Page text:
The Book Of Vices   Robert J. Hutchinson

The Book Of Vices Robert J. Hutchinson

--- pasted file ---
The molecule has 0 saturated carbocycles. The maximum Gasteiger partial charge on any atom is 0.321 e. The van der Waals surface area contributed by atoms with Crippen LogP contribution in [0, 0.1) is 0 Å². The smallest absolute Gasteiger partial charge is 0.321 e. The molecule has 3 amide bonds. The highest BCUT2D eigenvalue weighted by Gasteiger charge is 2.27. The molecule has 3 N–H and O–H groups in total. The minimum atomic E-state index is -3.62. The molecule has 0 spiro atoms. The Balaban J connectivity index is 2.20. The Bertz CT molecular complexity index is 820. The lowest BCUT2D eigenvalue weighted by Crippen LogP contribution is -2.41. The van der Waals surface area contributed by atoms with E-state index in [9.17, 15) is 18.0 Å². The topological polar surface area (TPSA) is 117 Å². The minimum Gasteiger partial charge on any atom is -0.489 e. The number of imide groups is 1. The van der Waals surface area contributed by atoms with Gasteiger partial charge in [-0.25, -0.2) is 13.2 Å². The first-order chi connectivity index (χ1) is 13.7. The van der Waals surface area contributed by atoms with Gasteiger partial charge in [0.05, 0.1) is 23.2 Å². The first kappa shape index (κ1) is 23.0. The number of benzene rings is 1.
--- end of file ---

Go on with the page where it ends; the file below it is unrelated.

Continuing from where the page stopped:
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Bringing together in one volume some of the funniest tributes to human weakness and temptation ever written, The Book of Vices presents such tantalizing celebrations of vice as Rabelais's "In Praise of Debtors," Margaret Cresswell's "The Jolly Glutton," Sigmund Freud's meditation on penis envy, Benjamin Franklin's "Letter on Selecting a Mistress," and Robert Louis Stevenson's "An Apology for Idlers." Ranging across the centuries, it includes the bawdy tales of Apuleius, Boccaccio, and William Wycherly, as well as tempting selections from such modern writers as Ogden Nash, John Updike, Fran Lebowitz, Tom Wolfe, and Lisa Alther. In the introductions that accompany each chapter, editor Robert J. Hutchinson insists, with Samuel Butler, that the vices are not wholly evil but "require moderate use rather than total abstinence." "The vices help make virtues just as the poisons help make medicines," wrote Francois de La Rochefoucauld, voicing a sentiment shared by writers from Aristotle to G. K. Chesterton. Poking good-natured fun at the new "politics of virtue," The Book of Vices encourages us to acknowledge our human foibles and argues convincingly for the value of vice in our literary tradition and in our lives.